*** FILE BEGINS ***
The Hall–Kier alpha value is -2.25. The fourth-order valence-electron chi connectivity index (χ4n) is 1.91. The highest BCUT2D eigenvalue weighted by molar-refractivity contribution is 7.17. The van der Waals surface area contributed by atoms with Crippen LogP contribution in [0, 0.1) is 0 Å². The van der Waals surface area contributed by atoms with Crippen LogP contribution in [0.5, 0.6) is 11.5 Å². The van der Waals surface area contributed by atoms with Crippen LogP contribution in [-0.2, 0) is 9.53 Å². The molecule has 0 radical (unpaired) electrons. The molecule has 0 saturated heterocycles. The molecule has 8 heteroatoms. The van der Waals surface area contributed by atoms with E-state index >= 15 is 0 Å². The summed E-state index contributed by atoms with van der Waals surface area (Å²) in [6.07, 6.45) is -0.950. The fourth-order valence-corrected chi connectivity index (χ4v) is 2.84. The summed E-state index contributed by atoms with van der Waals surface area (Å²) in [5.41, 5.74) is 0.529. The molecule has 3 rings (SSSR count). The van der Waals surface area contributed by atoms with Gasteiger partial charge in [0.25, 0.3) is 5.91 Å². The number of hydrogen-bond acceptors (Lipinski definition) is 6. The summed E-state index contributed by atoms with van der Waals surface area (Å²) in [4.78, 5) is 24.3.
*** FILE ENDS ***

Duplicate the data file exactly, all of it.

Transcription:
The Hall–Kier alpha value is -2.25. The fourth-order valence-electron chi connectivity index (χ4n) is 1.91. The highest BCUT2D eigenvalue weighted by molar-refractivity contribution is 7.17. The van der Waals surface area contributed by atoms with Crippen LogP contribution in [0, 0.1) is 0 Å². The van der Waals surface area contributed by atoms with Crippen LogP contribution in [0.5, 0.6) is 11.5 Å². The van der Waals surface area contributed by atoms with Crippen LogP contribution in [-0.2, 0) is 9.53 Å². The molecule has 0 radical (unpaired) electrons. The molecule has 0 saturated heterocycles. The molecule has 8 heteroatoms. The van der Waals surface area contributed by atoms with E-state index >= 15 is 0 Å². The summed E-state index contributed by atoms with van der Waals surface area (Å²) in [6.07, 6.45) is -0.950. The fourth-order valence-corrected chi connectivity index (χ4v) is 2.84. The summed E-state index contributed by atoms with van der Waals surface area (Å²) in [5.41, 5.74) is 0.529. The molecule has 3 rings (SSSR count). The van der Waals surface area contributed by atoms with Gasteiger partial charge in [0.25, 0.3) is 5.91 Å². The number of hydrogen-bond acceptors (Lipinski definition) is 6. The summed E-state index contributed by atoms with van der Waals surface area (Å²) in [4.78, 5) is 24.3.